Immigration, Migration and Name Changes

When I first started my genealogy digging, I thought that the greatest challenge I was facing was the fires that seemed to ravage so many Midwest courthouses in the late 1800s and early 20th century.  It seemed at every turn, I was being told, “Those records were destroyed in the fire of…”

Lately, the courthouse fires seem to be at best a minor challenge compared to the daunting challenge thrown up by having so many German and Austrian ancestors whose names were changed, misspelled or somehow morphed.  I have seen lineage lines seemingly disappear into the mists of time all because of name changes that happened during their immigration to the U.S. or even during their migration from state to state.

One of the strangest ones so far is the Hill line.  I have been able to successfully follow the line back to my Great Great Grandfather, Samuel P. Hill, and then the line just vanishes!  For the first few generations, I have census records, birth and marriage records – all of those little nuggets of proof that genealogists love!  When I reach Samuel Hill, it’s as if he just fell out of the sky one day!  My suspicion is that this disappearance is all due to a name change.  One of the family “legends” is that when the Hill family came over from Germany, their surname was dramatically different than “Hill.”  All my mother was ever able to remember was that it was something like “Hillfinker” or “Hillfiger.”  So now, my challenge is to find the mysterious original surname.

Another wonderful example of this has been the Washler line of my ancestry.  This one, thankfully, has been MUCH easier to follow through its many iterations.  The original surname, as it came from Germany, was Wörschler.  From that good German name, it has taken many twists and turns…Warstler, Wastler, Warshler and Washler.  While many of the changes have been generational or regional (the name changed as the family migrated), the most interesting instance of this change that I have found all happened within one generation and all in the same county.  My Great Great Grandfather, John Warshler, moved to DeKalb County sometime between 1860 and 1870.  When he arrived here, all records point to him using the surname of “Warshler.”  His sons, however, did not stick to that apparent family name!  My Great Grandfather, Curtis, is listed in almost every public record as “Washler” but his siblings seem to be divided between “Warshler” and more predominantly, “Warstler.”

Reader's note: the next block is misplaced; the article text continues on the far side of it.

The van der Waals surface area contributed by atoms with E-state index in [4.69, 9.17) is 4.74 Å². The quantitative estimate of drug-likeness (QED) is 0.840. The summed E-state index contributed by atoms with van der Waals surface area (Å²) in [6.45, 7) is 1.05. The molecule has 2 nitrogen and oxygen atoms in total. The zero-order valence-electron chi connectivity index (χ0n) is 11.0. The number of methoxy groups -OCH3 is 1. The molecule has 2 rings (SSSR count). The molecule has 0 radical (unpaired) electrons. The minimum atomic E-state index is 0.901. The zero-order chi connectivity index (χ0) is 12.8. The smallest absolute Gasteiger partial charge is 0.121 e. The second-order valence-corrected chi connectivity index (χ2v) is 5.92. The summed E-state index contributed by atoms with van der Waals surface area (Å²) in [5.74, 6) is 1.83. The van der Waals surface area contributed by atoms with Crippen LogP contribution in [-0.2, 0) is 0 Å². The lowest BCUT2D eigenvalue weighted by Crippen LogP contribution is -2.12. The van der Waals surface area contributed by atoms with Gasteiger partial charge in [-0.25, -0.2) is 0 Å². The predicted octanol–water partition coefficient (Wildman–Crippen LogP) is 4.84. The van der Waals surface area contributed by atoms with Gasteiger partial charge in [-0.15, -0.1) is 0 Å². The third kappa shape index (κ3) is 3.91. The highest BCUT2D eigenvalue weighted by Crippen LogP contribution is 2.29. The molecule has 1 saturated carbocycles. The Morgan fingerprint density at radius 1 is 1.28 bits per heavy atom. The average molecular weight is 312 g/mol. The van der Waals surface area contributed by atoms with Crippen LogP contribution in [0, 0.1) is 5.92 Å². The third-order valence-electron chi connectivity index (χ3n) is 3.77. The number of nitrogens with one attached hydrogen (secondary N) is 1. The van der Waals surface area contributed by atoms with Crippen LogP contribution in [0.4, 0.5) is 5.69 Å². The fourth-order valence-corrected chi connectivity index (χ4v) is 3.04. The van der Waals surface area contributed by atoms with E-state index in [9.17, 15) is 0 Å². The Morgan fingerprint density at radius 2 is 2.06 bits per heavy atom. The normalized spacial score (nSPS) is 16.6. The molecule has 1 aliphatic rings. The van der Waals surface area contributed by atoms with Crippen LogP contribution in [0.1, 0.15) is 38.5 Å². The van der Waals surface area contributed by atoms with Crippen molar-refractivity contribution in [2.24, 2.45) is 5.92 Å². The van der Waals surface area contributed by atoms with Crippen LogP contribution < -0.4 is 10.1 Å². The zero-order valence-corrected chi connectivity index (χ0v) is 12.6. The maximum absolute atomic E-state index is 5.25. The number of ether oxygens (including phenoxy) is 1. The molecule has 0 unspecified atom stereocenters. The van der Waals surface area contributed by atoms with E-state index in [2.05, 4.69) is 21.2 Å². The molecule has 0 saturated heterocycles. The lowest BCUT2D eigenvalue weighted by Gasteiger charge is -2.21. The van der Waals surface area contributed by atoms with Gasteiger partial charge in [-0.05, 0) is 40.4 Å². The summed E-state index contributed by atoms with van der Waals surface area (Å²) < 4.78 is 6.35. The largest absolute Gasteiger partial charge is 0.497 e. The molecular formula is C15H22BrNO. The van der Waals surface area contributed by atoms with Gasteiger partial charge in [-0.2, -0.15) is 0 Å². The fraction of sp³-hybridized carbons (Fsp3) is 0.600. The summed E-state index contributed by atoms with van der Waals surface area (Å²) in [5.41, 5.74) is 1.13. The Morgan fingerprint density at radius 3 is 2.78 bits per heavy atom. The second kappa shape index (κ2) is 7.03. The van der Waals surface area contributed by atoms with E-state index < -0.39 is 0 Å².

The lesson learned from all of this…I have had to learn to think “outside” the name box and think of and look for more creative spellings and variations of each and every surname.  In some cases, the creative thinking has paid off, and in others, I seem to have to just keep digging further!

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